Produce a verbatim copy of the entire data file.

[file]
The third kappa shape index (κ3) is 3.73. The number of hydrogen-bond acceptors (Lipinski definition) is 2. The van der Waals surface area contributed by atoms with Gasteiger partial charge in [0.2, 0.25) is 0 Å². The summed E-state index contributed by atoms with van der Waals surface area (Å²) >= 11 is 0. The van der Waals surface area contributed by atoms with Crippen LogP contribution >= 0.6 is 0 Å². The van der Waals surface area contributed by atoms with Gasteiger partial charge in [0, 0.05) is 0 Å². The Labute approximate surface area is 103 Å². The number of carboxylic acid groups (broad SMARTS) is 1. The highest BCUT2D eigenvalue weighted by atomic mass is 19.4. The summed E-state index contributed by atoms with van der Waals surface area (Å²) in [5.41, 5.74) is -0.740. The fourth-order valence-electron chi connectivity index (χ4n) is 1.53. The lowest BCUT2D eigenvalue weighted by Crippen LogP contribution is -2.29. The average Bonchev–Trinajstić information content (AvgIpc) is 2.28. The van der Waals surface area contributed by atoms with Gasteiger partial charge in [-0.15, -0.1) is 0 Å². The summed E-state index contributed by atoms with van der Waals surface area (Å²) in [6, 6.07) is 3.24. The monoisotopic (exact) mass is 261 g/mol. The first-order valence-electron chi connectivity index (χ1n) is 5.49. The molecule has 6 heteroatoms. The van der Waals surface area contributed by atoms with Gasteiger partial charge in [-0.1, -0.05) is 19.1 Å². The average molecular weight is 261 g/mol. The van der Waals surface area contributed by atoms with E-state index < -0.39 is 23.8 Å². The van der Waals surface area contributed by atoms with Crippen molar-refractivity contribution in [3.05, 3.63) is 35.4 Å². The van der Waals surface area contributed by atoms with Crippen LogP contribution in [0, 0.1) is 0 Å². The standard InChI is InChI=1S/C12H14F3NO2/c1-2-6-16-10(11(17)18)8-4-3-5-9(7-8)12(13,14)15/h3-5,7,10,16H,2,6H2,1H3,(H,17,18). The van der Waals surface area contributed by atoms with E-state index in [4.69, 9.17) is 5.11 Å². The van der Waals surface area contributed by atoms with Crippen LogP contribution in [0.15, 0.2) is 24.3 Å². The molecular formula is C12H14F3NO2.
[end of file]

The third kappa shape index (κ3) is 3.73. The number of hydrogen-bond acceptors (Lipinski definition) is 2. The van der Waals surface area contributed by atoms with Gasteiger partial charge in [0.2, 0.25) is 0 Å². The summed E-state index contributed by atoms with van der Waals surface area (Å²) >= 11 is 0. The van der Waals surface area contributed by atoms with Crippen LogP contribution >= 0.6 is 0 Å². The van der Waals surface area contributed by atoms with Gasteiger partial charge in [0, 0.05) is 0 Å². The Labute approximate surface area is 103 Å². The number of carboxylic acid groups (broad SMARTS) is 1. The highest BCUT2D eigenvalue weighted by atomic mass is 19.4. The summed E-state index contributed by atoms with van der Waals surface area (Å²) in [5.41, 5.74) is -0.740. The fourth-order valence-electron chi connectivity index (χ4n) is 1.53. The lowest BCUT2D eigenvalue weighted by Crippen LogP contribution is -2.29. The average Bonchev–Trinajstić information content (AvgIpc) is 2.28. The van der Waals surface area contributed by atoms with Gasteiger partial charge in [-0.15, -0.1) is 0 Å². The summed E-state index contributed by atoms with van der Waals surface area (Å²) in [6, 6.07) is 3.24. The monoisotopic (exact) mass is 261 g/mol. The first-order valence-electron chi connectivity index (χ1n) is 5.49. The molecule has 6 heteroatoms. The van der Waals surface area contributed by atoms with Gasteiger partial charge in [-0.1, -0.05) is 19.1 Å². The average molecular weight is 261 g/mol. The van der Waals surface area contributed by atoms with E-state index < -0.39 is 23.8 Å². The van der Waals surface area contributed by atoms with Crippen molar-refractivity contribution in [3.05, 3.63) is 35.4 Å². The van der Waals surface area contributed by atoms with Crippen LogP contribution in [0, 0.1) is 0 Å². The standard InChI is InChI=1S/C12H14F3NO2/c1-2-6-16-10(11(17)18)8-4-3-5-9(7-8)12(13,14)15/h3-5,7,10,16H,2,6H2,1H3,(H,17,18). The van der Waals surface area contributed by atoms with E-state index in [4.69, 9.17) is 5.11 Å². The van der Waals surface area contributed by atoms with Crippen LogP contribution in [0.15, 0.2) is 24.3 Å². The molecular formula is C12H14F3NO2.